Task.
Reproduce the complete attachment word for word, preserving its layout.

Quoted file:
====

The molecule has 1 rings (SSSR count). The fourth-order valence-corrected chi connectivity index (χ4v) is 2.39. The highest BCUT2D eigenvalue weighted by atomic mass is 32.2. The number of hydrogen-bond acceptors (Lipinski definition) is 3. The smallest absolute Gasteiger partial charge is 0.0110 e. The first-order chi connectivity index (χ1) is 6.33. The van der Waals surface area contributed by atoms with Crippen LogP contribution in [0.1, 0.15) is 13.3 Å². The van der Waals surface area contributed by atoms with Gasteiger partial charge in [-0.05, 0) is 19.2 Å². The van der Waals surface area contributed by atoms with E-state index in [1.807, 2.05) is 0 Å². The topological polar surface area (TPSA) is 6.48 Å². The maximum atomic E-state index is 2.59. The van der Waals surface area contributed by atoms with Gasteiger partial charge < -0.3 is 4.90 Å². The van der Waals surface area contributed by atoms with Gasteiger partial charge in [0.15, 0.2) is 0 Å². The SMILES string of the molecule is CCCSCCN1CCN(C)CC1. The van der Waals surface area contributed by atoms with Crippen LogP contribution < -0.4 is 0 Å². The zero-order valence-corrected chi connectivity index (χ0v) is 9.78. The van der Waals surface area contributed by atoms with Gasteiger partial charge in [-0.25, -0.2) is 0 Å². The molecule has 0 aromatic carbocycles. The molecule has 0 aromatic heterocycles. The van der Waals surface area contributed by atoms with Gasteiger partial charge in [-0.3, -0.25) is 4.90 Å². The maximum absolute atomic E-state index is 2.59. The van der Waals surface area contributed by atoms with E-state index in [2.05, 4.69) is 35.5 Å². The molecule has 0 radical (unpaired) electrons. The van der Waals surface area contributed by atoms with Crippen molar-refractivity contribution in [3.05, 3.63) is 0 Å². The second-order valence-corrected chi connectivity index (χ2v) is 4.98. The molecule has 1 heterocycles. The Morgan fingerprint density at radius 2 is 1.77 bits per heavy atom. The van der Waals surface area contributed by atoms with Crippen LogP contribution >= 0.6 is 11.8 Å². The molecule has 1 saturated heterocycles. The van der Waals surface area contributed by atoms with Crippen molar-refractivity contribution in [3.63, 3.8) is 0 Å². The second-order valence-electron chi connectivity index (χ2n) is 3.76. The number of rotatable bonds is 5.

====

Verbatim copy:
The molecule has 1 rings (SSSR count). The fourth-order valence-corrected chi connectivity index (χ4v) is 2.39. The highest BCUT2D eigenvalue weighted by atomic mass is 32.2. The number of hydrogen-bond acceptors (Lipinski definition) is 3. The smallest absolute Gasteiger partial charge is 0.0110 e. The first-order chi connectivity index (χ1) is 6.33. The van der Waals surface area contributed by atoms with Crippen LogP contribution in [0.1, 0.15) is 13.3 Å². The van der Waals surface area contributed by atoms with Gasteiger partial charge in [-0.05, 0) is 19.2 Å². The van der Waals surface area contributed by atoms with E-state index in [1.807, 2.05) is 0 Å². The topological polar surface area (TPSA) is 6.48 Å². The maximum atomic E-state index is 2.59. The van der Waals surface area contributed by atoms with Gasteiger partial charge < -0.3 is 4.90 Å². The van der Waals surface area contributed by atoms with Gasteiger partial charge in [0.15, 0.2) is 0 Å². The SMILES string of the molecule is CCCSCCN1CCN(C)CC1. The van der Waals surface area contributed by atoms with Crippen LogP contribution < -0.4 is 0 Å². The zero-order valence-corrected chi connectivity index (χ0v) is 9.78. The van der Waals surface area contributed by atoms with Gasteiger partial charge in [-0.25, -0.2) is 0 Å². The molecule has 0 aromatic carbocycles. The molecule has 0 aromatic heterocycles. The van der Waals surface area contributed by atoms with Gasteiger partial charge in [-0.3, -0.25) is 4.90 Å². The maximum absolute atomic E-state index is 2.59. The van der Waals surface area contributed by atoms with E-state index in [2.05, 4.69) is 35.5 Å². The molecule has 0 radical (unpaired) electrons. The van der Waals surface area contributed by atoms with Crippen molar-refractivity contribution in [3.05, 3.63) is 0 Å². The second-order valence-corrected chi connectivity index (χ2v) is 4.98. The molecule has 1 heterocycles. The Morgan fingerprint density at radius 2 is 1.77 bits per heavy atom. The van der Waals surface area contributed by atoms with Crippen LogP contribution >= 0.6 is 11.8 Å². The molecule has 1 saturated heterocycles. The van der Waals surface area contributed by atoms with Crippen molar-refractivity contribution in [3.63, 3.8) is 0 Å². The second-order valence-electron chi connectivity index (χ2n) is 3.76. The number of rotatable bonds is 5.